This is actually an extremely easy thing to do. Last week I moved into a new place in the Powderhorn neighborhood, where the soil is rumored to be full of arsenic. Not wanting to bother to test for it before I got my seedlings out of their bursting trays, I decided to go ahead and build a raised bed before I even unpacked my boxes (still not done).
So I set about searching the internet for instructions on how to complete my task (for more basic info about raised beds check this out), and I came across the idea of using cinder blocks. It’s got to be the cheapest, easiest method: 10 cinder blocks cost me around $12 at Menards (my new favorite store), where I also picked up some potting soil and compost. These sat in my front yard in a pile as my roommates and I hauled couches, tables, and our various things into the house.
A few days later, I managed to find the time and enlist the help of my roommate to choose a sunny spot, arrange the blocks, and make the thing. It took about 20 minutes. I arranged the blocks in a square, intending to create an area that was about nine square feet, 8 inches deep. The blocks I used were 8 x 8 x 16, making for easy math. To grow, plants need about six inches of good soil, so the eight inches the blocks provide are pretty ideal. Below you’ll see my roommate, Jennie, arranging the blocks and mixing soil and compost with her feet (super fun!).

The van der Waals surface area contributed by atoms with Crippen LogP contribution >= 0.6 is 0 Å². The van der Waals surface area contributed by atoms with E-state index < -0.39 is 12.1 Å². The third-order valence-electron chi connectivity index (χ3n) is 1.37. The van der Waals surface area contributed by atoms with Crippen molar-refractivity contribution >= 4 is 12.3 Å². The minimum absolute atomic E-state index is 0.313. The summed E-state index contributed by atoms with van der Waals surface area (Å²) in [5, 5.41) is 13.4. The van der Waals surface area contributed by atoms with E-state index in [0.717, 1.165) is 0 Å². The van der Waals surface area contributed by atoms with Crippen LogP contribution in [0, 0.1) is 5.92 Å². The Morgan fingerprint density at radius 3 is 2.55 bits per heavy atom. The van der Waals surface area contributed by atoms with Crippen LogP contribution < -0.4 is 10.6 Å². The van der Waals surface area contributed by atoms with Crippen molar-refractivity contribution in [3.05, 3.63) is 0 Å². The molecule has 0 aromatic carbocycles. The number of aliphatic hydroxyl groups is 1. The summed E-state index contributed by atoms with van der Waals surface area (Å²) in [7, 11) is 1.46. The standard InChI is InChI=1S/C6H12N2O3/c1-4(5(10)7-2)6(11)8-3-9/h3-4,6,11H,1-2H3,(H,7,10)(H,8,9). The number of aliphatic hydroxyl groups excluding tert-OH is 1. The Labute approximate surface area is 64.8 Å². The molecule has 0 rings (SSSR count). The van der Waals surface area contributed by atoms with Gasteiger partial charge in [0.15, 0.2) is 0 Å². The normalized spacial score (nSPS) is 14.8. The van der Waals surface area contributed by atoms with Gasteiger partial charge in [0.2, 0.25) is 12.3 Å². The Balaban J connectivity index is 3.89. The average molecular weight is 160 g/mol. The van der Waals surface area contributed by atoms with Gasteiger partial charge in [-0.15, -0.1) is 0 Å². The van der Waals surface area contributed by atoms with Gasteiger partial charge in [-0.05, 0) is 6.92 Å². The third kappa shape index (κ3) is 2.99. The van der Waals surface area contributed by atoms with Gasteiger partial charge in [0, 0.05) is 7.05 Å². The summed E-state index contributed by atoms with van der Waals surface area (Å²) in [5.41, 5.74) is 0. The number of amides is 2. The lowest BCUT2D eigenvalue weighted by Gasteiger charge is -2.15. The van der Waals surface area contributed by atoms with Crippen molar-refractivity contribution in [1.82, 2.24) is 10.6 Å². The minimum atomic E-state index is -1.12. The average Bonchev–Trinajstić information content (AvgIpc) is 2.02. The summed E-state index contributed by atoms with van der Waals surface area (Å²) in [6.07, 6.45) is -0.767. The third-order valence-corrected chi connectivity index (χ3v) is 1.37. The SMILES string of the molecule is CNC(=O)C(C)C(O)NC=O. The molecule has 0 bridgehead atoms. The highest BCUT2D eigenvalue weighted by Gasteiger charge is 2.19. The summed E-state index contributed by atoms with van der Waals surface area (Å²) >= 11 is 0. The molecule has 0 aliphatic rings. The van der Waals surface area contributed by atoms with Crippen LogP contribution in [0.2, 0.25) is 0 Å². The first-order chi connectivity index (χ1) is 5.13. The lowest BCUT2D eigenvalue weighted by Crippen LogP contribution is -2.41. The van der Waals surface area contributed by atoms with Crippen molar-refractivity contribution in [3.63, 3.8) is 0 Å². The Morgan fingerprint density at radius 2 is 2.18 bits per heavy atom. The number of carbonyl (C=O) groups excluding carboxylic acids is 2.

Then as I began to transplant my seedlings, the adorable neighborhood kids came over to help. We planted basil, cilantro, dill, green onions and peppers I had started in a greenhouse. I tried to vary the placement, putting basil next to peppers and dill next to onions in an effort to companion plant. (Companion planting had worked out so well in my herb spiral that I was encouraged to continue. As you can see, it’s exploding). Even though we planted two basil plants per hole (because basil likes to grow with a friend), my two trays were nowhere near used up and I was able to give some to my helpers, who excitedly put them in a pot to take home.
Building this garden was so simple, and produced such a positive reaction around me, I was (still am) amazed. Maybe it was the kids: they had never done anything like this before, and they were so excited to learn how, to dig in the dirt and take home plants of their own.
This week I may build another, and I encourage anyone who likes food, the outdoors, and/or cute neighborhood children to do the same.